A recent court decision found that the Town of Greenburgh had violated the rights of the Fortress Bible Church in denying them approval for an application to build their church in Greenburgh. The saga spanned twelve years, starting in 1998 when the Church purchased property on Dobbs Ferry Road. Attorney Robert Bernstein, President of the Edgemont Community Council has been following the case and answers some questions below about what this ruling will mean for Edgemont and Greenburgh residents:
Question: The trial was held in June 2007. Why has it taken so long for the ruling to be issued?
Answer: Judge Robinson has had a reputation for taking his time issuing opinions, and three years is generally considered a long time. However, this was a bench trial that Judge Robinson presided over, and he made it clear on the record when the trial ended, and when final papers were submitted in June 2007, that he intended to rule against the Town. When a judge delays the issuance of a opinion where the result is a foregone conclusion, it is usually because he hopes the parties and their counsel will get the message and settle the case pronto. That, however, never happened. During the entire three-year wait for Judge Robinson's opinion, I am told that the Town never once engaged in settlement discussions. When Judge Robinson announced last month that he would be stepping down from the bench on August 11, that should have been an obvious sign once again to the Town to get this case settled, or face the wrath of a judge who made clear three years ago he would find against the Town.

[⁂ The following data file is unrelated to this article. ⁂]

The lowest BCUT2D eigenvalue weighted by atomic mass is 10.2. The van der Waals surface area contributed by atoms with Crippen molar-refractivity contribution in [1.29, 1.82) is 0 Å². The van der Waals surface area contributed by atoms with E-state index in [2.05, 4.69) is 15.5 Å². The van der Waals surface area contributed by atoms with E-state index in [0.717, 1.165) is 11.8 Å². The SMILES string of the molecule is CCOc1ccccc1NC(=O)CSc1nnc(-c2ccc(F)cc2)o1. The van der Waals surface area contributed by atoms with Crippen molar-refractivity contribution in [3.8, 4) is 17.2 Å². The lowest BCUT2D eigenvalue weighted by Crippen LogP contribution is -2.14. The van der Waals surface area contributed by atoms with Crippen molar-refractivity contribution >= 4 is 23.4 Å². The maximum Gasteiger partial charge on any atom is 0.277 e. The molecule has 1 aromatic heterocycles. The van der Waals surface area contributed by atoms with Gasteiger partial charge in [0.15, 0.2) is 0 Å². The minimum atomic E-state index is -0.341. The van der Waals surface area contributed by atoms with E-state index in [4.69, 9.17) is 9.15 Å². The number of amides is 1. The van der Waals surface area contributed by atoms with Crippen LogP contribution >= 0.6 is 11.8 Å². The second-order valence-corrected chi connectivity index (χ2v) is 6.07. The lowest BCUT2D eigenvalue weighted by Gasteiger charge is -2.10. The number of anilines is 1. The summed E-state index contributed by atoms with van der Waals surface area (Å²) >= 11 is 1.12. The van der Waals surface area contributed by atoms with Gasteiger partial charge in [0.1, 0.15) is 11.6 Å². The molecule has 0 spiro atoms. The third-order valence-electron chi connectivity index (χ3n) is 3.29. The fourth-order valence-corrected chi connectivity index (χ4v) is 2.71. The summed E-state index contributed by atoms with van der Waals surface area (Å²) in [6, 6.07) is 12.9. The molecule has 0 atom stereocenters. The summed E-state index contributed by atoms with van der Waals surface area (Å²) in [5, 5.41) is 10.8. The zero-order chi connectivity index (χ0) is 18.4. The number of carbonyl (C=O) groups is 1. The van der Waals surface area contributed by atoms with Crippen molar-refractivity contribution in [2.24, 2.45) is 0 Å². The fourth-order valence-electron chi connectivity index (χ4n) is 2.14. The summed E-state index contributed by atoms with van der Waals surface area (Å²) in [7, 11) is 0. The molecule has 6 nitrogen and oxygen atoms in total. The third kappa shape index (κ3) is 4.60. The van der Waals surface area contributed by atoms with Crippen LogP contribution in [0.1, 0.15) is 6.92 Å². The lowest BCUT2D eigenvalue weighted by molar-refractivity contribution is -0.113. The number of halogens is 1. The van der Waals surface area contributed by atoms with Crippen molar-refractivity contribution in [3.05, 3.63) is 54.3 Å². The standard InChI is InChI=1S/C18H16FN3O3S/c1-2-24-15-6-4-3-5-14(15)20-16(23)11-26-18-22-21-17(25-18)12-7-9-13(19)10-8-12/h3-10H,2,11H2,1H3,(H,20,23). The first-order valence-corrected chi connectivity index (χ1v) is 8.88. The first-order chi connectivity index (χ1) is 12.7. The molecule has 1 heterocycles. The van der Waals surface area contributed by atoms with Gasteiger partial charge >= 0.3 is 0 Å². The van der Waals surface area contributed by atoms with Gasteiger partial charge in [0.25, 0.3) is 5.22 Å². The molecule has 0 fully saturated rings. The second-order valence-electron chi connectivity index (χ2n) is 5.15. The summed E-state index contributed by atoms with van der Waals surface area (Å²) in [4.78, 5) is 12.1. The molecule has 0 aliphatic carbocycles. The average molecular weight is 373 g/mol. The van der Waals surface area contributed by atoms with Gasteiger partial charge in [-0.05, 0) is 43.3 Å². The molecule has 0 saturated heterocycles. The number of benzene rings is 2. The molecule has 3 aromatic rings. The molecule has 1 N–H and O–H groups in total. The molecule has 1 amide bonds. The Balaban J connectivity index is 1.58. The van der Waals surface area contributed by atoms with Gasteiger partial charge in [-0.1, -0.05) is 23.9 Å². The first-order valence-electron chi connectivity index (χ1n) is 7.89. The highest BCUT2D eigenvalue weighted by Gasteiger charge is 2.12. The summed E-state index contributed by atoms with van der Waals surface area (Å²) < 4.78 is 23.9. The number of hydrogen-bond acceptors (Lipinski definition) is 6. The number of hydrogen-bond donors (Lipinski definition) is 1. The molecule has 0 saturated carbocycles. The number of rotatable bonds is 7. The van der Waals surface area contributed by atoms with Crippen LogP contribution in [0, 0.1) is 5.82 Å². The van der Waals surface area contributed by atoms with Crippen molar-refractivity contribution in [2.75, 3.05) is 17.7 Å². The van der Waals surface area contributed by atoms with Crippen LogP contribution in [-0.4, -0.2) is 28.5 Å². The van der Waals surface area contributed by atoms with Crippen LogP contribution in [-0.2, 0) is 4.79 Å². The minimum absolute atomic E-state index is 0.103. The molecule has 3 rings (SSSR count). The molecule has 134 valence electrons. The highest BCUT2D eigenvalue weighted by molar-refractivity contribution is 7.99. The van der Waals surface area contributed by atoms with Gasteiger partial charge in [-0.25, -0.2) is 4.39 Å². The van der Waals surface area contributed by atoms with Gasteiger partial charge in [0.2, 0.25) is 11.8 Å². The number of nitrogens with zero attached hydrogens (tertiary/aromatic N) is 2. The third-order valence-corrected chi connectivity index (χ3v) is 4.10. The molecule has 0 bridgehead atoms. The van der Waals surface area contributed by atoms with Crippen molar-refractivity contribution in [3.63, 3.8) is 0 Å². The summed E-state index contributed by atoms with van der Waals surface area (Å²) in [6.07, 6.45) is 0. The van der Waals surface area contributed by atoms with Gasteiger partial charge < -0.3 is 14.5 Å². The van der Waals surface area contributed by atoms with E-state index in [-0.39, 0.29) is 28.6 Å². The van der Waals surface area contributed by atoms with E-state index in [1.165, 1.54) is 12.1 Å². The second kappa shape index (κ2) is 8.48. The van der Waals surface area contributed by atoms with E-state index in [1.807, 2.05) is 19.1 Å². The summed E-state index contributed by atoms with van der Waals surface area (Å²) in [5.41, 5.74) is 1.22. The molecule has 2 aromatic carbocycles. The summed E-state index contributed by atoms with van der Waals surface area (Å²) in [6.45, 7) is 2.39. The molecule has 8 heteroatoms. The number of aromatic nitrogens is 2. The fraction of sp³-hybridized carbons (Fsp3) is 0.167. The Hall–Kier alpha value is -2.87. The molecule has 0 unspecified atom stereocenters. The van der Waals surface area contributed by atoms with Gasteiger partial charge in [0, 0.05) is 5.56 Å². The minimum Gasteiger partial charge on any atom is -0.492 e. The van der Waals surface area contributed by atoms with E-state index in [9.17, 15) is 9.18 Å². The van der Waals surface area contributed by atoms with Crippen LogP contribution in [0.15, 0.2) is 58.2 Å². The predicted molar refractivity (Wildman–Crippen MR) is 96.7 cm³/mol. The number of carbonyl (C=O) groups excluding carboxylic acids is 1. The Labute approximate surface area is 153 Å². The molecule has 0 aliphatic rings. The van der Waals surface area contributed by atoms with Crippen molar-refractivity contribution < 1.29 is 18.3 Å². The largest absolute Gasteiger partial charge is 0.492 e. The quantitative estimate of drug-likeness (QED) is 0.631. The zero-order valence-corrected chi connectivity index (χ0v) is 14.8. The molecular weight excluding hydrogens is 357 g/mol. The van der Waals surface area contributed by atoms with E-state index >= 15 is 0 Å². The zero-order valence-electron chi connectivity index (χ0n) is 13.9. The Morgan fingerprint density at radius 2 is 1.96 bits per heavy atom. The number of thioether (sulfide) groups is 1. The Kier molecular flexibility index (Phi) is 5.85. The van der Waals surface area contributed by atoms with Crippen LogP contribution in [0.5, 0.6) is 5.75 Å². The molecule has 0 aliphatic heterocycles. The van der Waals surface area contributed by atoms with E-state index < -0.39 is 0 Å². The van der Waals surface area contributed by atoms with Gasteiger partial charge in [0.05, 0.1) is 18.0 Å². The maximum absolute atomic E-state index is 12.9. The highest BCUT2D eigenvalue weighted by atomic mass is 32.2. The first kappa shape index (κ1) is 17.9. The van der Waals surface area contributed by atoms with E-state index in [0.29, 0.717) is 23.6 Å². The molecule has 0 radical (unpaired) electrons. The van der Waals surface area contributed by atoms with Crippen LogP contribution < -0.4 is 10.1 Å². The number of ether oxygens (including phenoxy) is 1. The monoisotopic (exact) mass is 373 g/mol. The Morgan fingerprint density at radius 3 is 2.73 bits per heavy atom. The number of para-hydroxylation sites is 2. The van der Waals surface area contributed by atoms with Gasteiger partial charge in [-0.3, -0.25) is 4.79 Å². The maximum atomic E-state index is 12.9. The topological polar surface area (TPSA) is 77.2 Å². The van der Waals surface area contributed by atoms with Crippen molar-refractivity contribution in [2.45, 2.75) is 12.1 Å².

Question: What did the court find?
Answer: The court charged the Town of Greenburgh with violating the Church’s first amendment rights of free speech, free assembly, equal protection and due process. They also found that the Town had discriminated against the church under the Religious Land Use and Institutionalized Persons Act or RLUIPA. The judge cited the Town for “"intentional delay, hostility and bias towards the Church's application.”
Question: How much does the Town owe the Church?
Answer: The Church must submit a new damage estimate consisting of (1) increased construction costs as a result of the Town’s delays – which could mean delays of as long as ten years; (2) increased traffic improvement costs as a result of the Town’s delays; (3) reimbursement of excess fees charged by the Town; (4) consultant fees; (5) attorneys fees for the Town’s having violated the Open Meetings Law; and (6) costs incurred as a result of the litigation, which could include millions of dollars in legal fees.
Question: Who will pay the estimated $4- $5 million in damages to the Church. Does the Town have insurance?
Answer: Taxpayers, not insurance, are expected to foot the bill for these millions of dollars in damages because the Town’s insurers notified the Town that they would not cover any finding of intentional violations of federal law. All of the findings today involve intentional violations of federal law. Specifically, the Town and Feiner were found liable for violating the Church's rights under the First Amendment's "free exercise" of religion clause, as well as the equal protection clause of the Fourteenth Amendment.
Question: Do you believe the Town could win an appeal?
Answer: In my professional opinion, the Town has virtually no chance of winning on appeal -- the factual findings are just too damning. In addition, interest will continue to accrue on the amount awarded while an appeal takes place.
Learn more on the Edgemont Community Council website: